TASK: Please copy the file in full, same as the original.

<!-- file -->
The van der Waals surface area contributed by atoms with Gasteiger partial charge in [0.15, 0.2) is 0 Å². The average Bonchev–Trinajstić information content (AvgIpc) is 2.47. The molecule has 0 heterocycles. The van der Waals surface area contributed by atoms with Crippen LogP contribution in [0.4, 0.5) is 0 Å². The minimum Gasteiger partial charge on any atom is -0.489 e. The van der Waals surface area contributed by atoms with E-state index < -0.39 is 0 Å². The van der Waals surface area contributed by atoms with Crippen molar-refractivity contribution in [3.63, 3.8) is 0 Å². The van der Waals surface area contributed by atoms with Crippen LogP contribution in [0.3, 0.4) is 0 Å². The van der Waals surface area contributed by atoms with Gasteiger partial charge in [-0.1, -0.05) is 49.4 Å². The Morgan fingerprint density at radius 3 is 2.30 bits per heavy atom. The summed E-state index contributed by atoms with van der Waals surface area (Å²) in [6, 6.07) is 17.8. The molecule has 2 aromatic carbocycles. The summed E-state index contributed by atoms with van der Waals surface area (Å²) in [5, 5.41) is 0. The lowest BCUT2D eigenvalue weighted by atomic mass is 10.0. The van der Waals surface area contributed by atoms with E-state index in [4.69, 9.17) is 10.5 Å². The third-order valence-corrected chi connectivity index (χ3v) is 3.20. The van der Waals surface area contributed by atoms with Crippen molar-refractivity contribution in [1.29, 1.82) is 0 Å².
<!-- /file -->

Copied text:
The van der Waals surface area contributed by atoms with Gasteiger partial charge in [0.15, 0.2) is 0 Å². The average Bonchev–Trinajstić information content (AvgIpc) is 2.47. The molecule has 0 heterocycles. The van der Waals surface area contributed by atoms with Crippen LogP contribution in [0.4, 0.5) is 0 Å². The minimum Gasteiger partial charge on any atom is -0.489 e. The van der Waals surface area contributed by atoms with E-state index < -0.39 is 0 Å². The van der Waals surface area contributed by atoms with Crippen molar-refractivity contribution in [3.63, 3.8) is 0 Å². The van der Waals surface area contributed by atoms with Crippen LogP contribution in [0.3, 0.4) is 0 Å². The van der Waals surface area contributed by atoms with Gasteiger partial charge in [-0.1, -0.05) is 49.4 Å². The Morgan fingerprint density at radius 3 is 2.30 bits per heavy atom. The summed E-state index contributed by atoms with van der Waals surface area (Å²) in [6, 6.07) is 17.8. The molecule has 2 aromatic carbocycles. The summed E-state index contributed by atoms with van der Waals surface area (Å²) in [5, 5.41) is 0. The lowest BCUT2D eigenvalue weighted by atomic mass is 10.0. The van der Waals surface area contributed by atoms with E-state index in [4.69, 9.17) is 10.5 Å². The third-order valence-corrected chi connectivity index (χ3v) is 3.20. The van der Waals surface area contributed by atoms with Crippen molar-refractivity contribution in [1.29, 1.82) is 0 Å².